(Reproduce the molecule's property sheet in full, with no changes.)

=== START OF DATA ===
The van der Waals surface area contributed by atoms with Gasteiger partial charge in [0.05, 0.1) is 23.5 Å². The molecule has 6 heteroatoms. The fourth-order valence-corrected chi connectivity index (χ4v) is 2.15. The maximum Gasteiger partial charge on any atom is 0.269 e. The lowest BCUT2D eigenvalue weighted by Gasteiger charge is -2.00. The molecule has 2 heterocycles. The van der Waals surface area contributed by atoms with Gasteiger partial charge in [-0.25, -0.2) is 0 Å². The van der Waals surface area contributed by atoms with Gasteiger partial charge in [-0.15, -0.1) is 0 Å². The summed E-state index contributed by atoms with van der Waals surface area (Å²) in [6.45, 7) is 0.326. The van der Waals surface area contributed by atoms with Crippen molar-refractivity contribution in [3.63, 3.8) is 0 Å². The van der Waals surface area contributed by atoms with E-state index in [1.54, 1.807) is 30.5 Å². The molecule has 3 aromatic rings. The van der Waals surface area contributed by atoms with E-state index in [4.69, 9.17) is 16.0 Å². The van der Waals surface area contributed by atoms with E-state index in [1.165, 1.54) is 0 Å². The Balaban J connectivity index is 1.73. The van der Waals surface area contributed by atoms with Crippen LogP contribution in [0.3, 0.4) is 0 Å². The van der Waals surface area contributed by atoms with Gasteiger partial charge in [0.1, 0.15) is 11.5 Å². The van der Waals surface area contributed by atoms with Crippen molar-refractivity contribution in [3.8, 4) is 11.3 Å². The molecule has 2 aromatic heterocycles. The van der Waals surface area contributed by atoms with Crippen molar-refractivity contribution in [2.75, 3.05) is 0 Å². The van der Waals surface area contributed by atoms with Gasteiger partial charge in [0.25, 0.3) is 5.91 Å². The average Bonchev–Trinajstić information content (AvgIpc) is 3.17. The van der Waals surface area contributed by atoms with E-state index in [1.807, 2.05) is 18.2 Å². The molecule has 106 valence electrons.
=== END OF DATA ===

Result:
The van der Waals surface area contributed by atoms with Gasteiger partial charge in [0.05, 0.1) is 23.5 Å². The molecule has 6 heteroatoms. The fourth-order valence-corrected chi connectivity index (χ4v) is 2.15. The maximum Gasteiger partial charge on any atom is 0.269 e. The lowest BCUT2D eigenvalue weighted by Gasteiger charge is -2.00. The molecule has 2 heterocycles. The van der Waals surface area contributed by atoms with Gasteiger partial charge in [-0.25, -0.2) is 0 Å². The van der Waals surface area contributed by atoms with Gasteiger partial charge in [-0.15, -0.1) is 0 Å². The summed E-state index contributed by atoms with van der Waals surface area (Å²) in [6.45, 7) is 0.326. The van der Waals surface area contributed by atoms with Crippen molar-refractivity contribution in [3.63, 3.8) is 0 Å². The van der Waals surface area contributed by atoms with E-state index in [1.54, 1.807) is 30.5 Å². The molecule has 3 aromatic rings. The van der Waals surface area contributed by atoms with E-state index in [4.69, 9.17) is 16.0 Å². The van der Waals surface area contributed by atoms with E-state index in [1.165, 1.54) is 0 Å². The Balaban J connectivity index is 1.73. The van der Waals surface area contributed by atoms with Crippen LogP contribution in [0.3, 0.4) is 0 Å². The van der Waals surface area contributed by atoms with Gasteiger partial charge in [0.1, 0.15) is 11.5 Å². The van der Waals surface area contributed by atoms with Crippen molar-refractivity contribution in [3.8, 4) is 11.3 Å². The molecule has 2 aromatic heterocycles. The van der Waals surface area contributed by atoms with Crippen molar-refractivity contribution in [2.75, 3.05) is 0 Å². The van der Waals surface area contributed by atoms with Gasteiger partial charge in [0.25, 0.3) is 5.91 Å². The average Bonchev–Trinajstić information content (AvgIpc) is 3.17. The van der Waals surface area contributed by atoms with E-state index in [1.807, 2.05) is 18.2 Å². The molecule has 106 valence electrons.